Life or death
A new (16 November 2023) report from the Centre for Women’s Justice takes a deep dive into the murders and suicides of Black and minoritised women linked to domestic abuse. The report, ‘Life or Death’, highlights how barriers to reporting and failures by police and other services, against a backdrop of intersecting race and sex discrimination have contributed to the tragic deaths of women from these communities.
Sadly the report was launched less than a week after another horrifying murder of a Black Woman is reported. On 10 November, 35-year-old Perseverance Ncube was stabbed to death in her home in Salford in front of her two small children. The suspect was reported to be on licence following release from prison and the police have referred the matter for a Domestic Homicide Review.
The report was created through a partnership project between Imkaan and the
Centre for Women’s Justice and examines the obstacles faced by Black and minoritised women who lose their lives in domestic homicide and suicide in the context of domestic abuse.
Whilst these women may face many of the same barriers and state failings as all other women experiencing domestic abuse, their deaths are bound up with many issues over and above those faced by white women.
The researchers built a dataset of 4370 post-death investigation reports into the deaths of Black and minoritised women who have died in the last 10 years (since January 2013) which fall within the remit of the research. These included Domestic Homicide Review (DHR) reports, reports by the Independent Office of Police Conduct (IOPC) and inquest outcomes. They identified 44 Black and minoritised women who died by domestic homicide or suicide in the context of domestic abuse within this cohort (certainly an under-estimate) and analysed the key themes in the official reports relating to these deaths.
The research uses a feminist intersectional analysis, recognising gendered and racialised norms as the social fabric in which the women lived and that contributed to their deaths. The researchers say that these are not isolated tragedies, but reflect social patterns, and the deaths are a lens through which to look at the wider response to violence against women and girls (VAWG), with these fatal cases the tip of the iceberg.
The case studies in the report make for harrowing reading and I have reproduced one of these below.
The report examines the many different ways in which Black and minoritised women can face barriers and state failings when seeking protection from domestic abuse. It highlights that much of the narrative about criminal justice and race is focussed on over policing, with little focus on the experience of victim/survivors which may also be affected by racial stereotyping.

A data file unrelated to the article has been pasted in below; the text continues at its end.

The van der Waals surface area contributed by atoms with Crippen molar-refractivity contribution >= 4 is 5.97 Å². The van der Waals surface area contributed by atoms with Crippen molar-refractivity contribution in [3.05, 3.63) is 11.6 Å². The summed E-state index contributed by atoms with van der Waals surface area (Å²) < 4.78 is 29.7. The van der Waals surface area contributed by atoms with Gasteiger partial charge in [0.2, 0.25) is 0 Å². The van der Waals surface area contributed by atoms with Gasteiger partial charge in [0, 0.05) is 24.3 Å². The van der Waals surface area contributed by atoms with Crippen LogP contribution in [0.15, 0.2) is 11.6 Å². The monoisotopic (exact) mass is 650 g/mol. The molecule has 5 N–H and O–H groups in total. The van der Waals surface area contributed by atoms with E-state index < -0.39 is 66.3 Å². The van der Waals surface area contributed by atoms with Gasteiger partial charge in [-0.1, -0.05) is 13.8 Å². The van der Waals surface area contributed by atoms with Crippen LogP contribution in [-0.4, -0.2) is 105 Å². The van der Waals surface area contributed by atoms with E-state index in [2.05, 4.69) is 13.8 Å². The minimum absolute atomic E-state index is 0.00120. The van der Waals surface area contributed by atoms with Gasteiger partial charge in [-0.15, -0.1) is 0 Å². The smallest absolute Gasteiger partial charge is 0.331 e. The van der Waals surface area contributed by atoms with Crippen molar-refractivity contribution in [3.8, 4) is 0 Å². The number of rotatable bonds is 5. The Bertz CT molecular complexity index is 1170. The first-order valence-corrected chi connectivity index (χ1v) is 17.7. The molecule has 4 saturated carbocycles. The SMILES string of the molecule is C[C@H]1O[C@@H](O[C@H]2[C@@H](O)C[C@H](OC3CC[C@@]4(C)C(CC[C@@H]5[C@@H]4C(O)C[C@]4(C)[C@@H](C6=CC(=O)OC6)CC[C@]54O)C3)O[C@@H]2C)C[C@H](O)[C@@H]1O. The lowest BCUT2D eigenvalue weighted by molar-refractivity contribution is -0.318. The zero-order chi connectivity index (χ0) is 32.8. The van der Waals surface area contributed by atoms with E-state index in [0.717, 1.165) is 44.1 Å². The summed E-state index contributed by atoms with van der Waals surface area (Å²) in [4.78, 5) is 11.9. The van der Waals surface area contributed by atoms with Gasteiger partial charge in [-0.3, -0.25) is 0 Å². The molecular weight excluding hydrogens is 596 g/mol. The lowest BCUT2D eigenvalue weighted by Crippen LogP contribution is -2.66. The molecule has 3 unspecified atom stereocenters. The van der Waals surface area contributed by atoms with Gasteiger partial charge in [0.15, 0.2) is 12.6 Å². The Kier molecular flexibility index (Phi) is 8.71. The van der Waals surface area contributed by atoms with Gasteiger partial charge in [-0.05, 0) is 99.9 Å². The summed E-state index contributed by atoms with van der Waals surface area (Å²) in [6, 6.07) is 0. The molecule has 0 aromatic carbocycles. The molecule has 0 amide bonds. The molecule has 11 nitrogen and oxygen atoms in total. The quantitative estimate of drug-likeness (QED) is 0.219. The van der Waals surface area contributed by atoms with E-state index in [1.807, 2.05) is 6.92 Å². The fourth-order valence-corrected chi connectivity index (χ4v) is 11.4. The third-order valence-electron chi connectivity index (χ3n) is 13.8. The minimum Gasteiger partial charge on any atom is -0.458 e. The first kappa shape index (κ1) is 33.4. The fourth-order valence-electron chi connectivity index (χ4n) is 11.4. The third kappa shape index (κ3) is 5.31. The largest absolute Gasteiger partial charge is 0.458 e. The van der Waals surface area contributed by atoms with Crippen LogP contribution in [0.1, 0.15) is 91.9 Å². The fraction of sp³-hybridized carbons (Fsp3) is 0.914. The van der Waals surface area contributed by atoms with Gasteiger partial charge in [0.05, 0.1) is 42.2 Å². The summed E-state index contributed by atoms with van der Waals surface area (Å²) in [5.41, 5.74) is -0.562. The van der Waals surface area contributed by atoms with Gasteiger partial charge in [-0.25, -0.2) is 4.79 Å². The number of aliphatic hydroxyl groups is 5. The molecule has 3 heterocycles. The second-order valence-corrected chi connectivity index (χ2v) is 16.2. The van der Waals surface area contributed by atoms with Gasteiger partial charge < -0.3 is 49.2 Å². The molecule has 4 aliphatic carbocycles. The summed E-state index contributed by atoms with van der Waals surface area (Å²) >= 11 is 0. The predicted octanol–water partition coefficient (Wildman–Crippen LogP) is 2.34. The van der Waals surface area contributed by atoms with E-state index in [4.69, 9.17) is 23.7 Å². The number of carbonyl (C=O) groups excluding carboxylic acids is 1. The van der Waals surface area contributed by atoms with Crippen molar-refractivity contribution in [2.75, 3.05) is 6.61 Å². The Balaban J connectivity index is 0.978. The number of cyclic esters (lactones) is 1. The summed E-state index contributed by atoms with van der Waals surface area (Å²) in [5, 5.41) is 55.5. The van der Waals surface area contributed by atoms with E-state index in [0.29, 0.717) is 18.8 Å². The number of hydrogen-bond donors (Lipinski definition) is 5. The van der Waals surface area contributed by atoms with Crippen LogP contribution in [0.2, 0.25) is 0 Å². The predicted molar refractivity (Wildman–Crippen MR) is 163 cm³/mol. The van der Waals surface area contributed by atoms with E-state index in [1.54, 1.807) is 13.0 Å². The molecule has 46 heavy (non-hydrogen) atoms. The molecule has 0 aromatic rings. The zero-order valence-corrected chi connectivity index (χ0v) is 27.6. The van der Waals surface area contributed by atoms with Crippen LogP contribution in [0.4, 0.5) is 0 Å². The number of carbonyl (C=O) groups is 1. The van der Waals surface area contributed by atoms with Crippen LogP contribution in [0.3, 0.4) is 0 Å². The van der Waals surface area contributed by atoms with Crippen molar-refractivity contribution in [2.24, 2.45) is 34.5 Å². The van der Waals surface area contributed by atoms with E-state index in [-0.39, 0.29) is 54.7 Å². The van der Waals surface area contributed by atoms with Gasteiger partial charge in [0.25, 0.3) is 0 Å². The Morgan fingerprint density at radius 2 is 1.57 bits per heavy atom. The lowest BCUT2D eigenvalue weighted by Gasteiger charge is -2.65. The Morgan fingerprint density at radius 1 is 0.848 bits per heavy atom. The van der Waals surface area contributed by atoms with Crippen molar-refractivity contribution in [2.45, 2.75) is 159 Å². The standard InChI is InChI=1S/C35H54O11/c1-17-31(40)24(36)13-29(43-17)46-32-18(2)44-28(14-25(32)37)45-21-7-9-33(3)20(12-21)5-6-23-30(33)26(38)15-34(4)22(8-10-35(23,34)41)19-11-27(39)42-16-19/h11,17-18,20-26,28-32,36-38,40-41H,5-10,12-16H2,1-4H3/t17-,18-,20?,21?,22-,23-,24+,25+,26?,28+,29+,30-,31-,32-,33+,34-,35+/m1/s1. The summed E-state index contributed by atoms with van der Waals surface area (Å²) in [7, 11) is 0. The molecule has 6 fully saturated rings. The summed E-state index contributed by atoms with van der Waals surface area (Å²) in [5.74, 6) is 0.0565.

The report identifies many barriers to reporting faced by the women featured in the report including:
- Pressures in some communities not to disclose outside of the family
- High levels of police racism and fear of reporting as a consequence of mixed loyalties and community pressure
- Fear of social services becoming involved leaving such women caught in a double bind between fear of the perpetrator and fear of losing children
- Fear experienced by women with insecure immigration status that if they report their information may be shared with immigration enforcement.
The report identifies specific failings by the state which can contribute to fatal outcomes including:
- Police and other services accepting the perpetrator’s narrative because of his better English
- Subjective assessments of credibility of accounts that can be influenced by racist assumptions
- Stereotypes, assumptions and tropes that influence the response from police and others
- Those with No Recourse to Public Funds may face a stark choice between destitution and returning to an abusive partner
- The failure to understand the nature of so called ‘honour based abuse’ can inhibit recognition by authorities of severely heightened risk
- Criminalisation of survivors through counter allegations
- Failures of GP and health services to pick up domestic abuse indicators.
Similar issues exist in the six case studies of suicide caused by domestic abuse and the two case studies where women survived abuse only because they were driven to kill their abuser.
The report underlines the need for a reversal of funding cuts to the specialist by and for sector and shows how a number of deaths could have been avoided if such services had been available to some of the women in the study.
The report examines the adequacy of the current post death investigatory process and highlights inadequate and inappropriate use of ‘cultural expertise’ in the domestic homicide review process and serious weaknesses in the investigation of policing failures through the IOPC investigation process.